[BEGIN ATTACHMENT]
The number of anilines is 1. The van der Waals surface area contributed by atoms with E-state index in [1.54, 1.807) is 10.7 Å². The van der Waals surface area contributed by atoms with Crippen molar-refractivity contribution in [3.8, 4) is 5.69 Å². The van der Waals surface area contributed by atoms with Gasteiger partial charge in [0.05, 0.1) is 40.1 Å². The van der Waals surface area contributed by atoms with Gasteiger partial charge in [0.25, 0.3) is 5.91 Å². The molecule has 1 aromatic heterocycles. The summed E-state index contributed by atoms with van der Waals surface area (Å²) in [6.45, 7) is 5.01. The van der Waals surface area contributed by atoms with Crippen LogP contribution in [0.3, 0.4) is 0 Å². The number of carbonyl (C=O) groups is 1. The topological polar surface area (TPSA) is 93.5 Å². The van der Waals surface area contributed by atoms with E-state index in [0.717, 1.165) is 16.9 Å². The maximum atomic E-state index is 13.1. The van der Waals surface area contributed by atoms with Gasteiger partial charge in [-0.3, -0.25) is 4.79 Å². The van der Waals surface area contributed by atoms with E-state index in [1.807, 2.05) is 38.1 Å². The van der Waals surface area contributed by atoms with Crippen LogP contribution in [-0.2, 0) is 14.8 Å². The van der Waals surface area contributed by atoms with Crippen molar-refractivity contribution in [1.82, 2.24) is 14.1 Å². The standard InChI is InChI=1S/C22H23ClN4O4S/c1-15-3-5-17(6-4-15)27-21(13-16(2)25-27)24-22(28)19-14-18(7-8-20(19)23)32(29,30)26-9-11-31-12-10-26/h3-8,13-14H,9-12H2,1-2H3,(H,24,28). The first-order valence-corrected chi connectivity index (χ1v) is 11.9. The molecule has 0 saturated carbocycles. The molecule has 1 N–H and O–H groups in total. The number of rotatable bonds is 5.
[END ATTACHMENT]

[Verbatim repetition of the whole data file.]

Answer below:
The number of anilines is 1. The van der Waals surface area contributed by atoms with E-state index in [1.54, 1.807) is 10.7 Å². The van der Waals surface area contributed by atoms with Crippen molar-refractivity contribution in [3.8, 4) is 5.69 Å². The van der Waals surface area contributed by atoms with Gasteiger partial charge in [0.05, 0.1) is 40.1 Å². The van der Waals surface area contributed by atoms with Gasteiger partial charge in [0.25, 0.3) is 5.91 Å². The molecule has 1 aromatic heterocycles. The summed E-state index contributed by atoms with van der Waals surface area (Å²) in [6.45, 7) is 5.01. The van der Waals surface area contributed by atoms with Crippen LogP contribution in [0.3, 0.4) is 0 Å². The number of carbonyl (C=O) groups is 1. The topological polar surface area (TPSA) is 93.5 Å². The van der Waals surface area contributed by atoms with E-state index in [0.717, 1.165) is 16.9 Å². The maximum atomic E-state index is 13.1. The van der Waals surface area contributed by atoms with Gasteiger partial charge in [-0.3, -0.25) is 4.79 Å². The van der Waals surface area contributed by atoms with E-state index in [1.807, 2.05) is 38.1 Å². The van der Waals surface area contributed by atoms with Crippen LogP contribution in [-0.2, 0) is 14.8 Å². The van der Waals surface area contributed by atoms with Crippen molar-refractivity contribution in [1.82, 2.24) is 14.1 Å². The standard InChI is InChI=1S/C22H23ClN4O4S/c1-15-3-5-17(6-4-15)27-21(13-16(2)25-27)24-22(28)19-14-18(7-8-20(19)23)32(29,30)26-9-11-31-12-10-26/h3-8,13-14H,9-12H2,1-2H3,(H,24,28). The first-order valence-corrected chi connectivity index (χ1v) is 11.9. The molecule has 0 saturated carbocycles. The molecule has 1 N–H and O–H groups in total. The number of rotatable bonds is 5.